Given only an n-dimensional hyperrectangle by its corner-point-values and an n-dimensional Predicate that corresponds to an arbitrary shape and tests whether a point is contained in said shape,

is it possible to calculate whether the box intersects the shape?

  • $\begingroup$ What is a "shape" here? As long as this shape has one isolated point, it is clearly impossible, so the shape will have to be regular in some sense. $\endgroup$ – Discrete lizard Jan 19 '19 at 21:30
  • $\begingroup$ Convex would do, but in general any shape that can be represented by a coherent set. $\endgroup$ – MrMeeSeeks Jan 19 '19 at 22:41

If all you have is a black-box function to test containment in your shape $S$, then the answer is no in general. For example, take $n=2$, let your rectangle $R$ have corners $(\pm1,\pm1)$ and let $S$ be a disk. Note that $S$ can have exactly 1 point of intersection with our rectangle and this can be any point on the boundary of the rectangle. So, since we work over $\mathbb{R}^2$, we have to test an infinite number of points and hence it is impossible. (obviously, if we have a discretized space, the rectangle has a finite number of points and we can simple test all of those.)

So, if you can have an intersection with only 1 point at an infinite number of places, it is impossible. This can happen for a large class of shapes. The first counter-example I can think of is when $S$ is an axis-parallel rectangle with a minimum side-length $w>0$. $S$ can intersect at one point only in the 4 corners. If $S$ does intersect $R$, but not intersect in a corner $S$ must intersect a segment of length $w$ on the boundary of $R$, so we can test $\approx \frac{4}{w}$ values on the boundary of $R$ to find the intersection.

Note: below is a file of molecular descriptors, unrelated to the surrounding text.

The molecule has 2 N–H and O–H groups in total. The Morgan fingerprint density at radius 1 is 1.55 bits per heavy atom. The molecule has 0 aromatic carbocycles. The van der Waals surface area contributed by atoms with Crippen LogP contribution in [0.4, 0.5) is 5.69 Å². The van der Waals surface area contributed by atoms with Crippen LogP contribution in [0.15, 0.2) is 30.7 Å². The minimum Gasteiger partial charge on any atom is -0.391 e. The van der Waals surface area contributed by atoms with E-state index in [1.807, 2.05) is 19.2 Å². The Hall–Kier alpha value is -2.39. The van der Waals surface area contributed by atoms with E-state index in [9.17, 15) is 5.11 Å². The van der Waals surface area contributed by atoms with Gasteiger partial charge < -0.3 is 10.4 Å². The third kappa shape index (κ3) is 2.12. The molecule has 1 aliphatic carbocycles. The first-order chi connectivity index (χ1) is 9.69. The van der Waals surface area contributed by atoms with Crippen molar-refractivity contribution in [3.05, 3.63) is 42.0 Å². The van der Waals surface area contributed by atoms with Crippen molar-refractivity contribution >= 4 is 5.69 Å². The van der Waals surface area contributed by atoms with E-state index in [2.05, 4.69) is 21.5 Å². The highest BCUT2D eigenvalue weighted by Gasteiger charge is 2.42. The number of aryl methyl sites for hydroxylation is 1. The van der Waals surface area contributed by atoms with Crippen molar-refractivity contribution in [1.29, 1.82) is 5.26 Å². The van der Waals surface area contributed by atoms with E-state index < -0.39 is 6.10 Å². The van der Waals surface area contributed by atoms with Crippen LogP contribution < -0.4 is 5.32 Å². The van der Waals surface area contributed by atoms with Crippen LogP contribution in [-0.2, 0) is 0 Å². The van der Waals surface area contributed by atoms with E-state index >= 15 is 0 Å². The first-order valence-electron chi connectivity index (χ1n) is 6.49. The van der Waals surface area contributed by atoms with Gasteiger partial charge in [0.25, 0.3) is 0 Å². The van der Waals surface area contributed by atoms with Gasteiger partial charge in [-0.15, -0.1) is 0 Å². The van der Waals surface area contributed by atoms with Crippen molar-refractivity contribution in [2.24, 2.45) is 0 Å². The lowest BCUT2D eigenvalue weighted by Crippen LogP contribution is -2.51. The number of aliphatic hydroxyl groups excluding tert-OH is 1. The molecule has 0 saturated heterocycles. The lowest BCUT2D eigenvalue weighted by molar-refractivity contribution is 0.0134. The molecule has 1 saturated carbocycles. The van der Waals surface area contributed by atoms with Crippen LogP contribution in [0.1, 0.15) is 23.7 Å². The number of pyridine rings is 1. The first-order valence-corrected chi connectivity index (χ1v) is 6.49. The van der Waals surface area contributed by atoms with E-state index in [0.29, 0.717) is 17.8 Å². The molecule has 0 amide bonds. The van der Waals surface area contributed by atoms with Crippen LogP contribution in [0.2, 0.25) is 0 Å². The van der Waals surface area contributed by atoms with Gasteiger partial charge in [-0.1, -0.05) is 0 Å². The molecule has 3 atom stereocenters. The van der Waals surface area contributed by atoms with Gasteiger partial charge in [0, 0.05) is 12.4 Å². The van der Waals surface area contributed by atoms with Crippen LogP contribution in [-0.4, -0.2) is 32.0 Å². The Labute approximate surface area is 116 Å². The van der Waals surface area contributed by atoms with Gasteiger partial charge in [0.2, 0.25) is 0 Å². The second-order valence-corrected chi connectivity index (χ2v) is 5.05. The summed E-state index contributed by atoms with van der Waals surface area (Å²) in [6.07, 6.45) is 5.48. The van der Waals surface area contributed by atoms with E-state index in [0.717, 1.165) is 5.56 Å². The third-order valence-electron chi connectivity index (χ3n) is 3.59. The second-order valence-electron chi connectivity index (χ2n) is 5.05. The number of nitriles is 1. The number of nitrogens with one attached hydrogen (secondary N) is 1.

Note that even in this case, you need $O(\frac{1}{w})$ tests to determine intersections. I think this means that unless you make some strong assumptions about $S$ or relax your condition of intersection, this problem is not solvable.

  • $\begingroup$ Could you come up with strong assumptions about S that would change the picture? Because I couldn't. What kind of relaxations on the intersection would you imagine? Excluding one-point-intersection obviously yields little as you argued. No discrete space by the way. And thanks. $\endgroup$ – MrMeeSeeks Jan 20 '19 at 3:09
  • $\begingroup$ I think that it might be nessecary to assume $S$ is a union of axis-parallel (assuming $R$ is axis-parallel) (hyper)rectangles of minimum width $w$. Otherwise, (I think) $S$ can always be translated such that it only intersects an arbitrary small segment or point on some boundary of $R$. $\endgroup$ – Discrete lizard Jan 20 '19 at 10:50
  • $\begingroup$ What I mean by relaxations is, for example, you are fine with having a algorithm that finds an intersection only if the intersection is 'nice', e.g. it contains a ball of radius at least $\varepsilon$. In this case, there is a finite sized grid of points in $R$ of which at least one lies in $S$ if the intersection is 'nice'. But I think that the main takeaway is that it is likely that this formalization is not a good way to solve your problem, i.e. it is genarally not possible to find all intersections when we can only query containment for one shape, so try something else. $\endgroup$ – Discrete lizard Jan 20 '19 at 11:00

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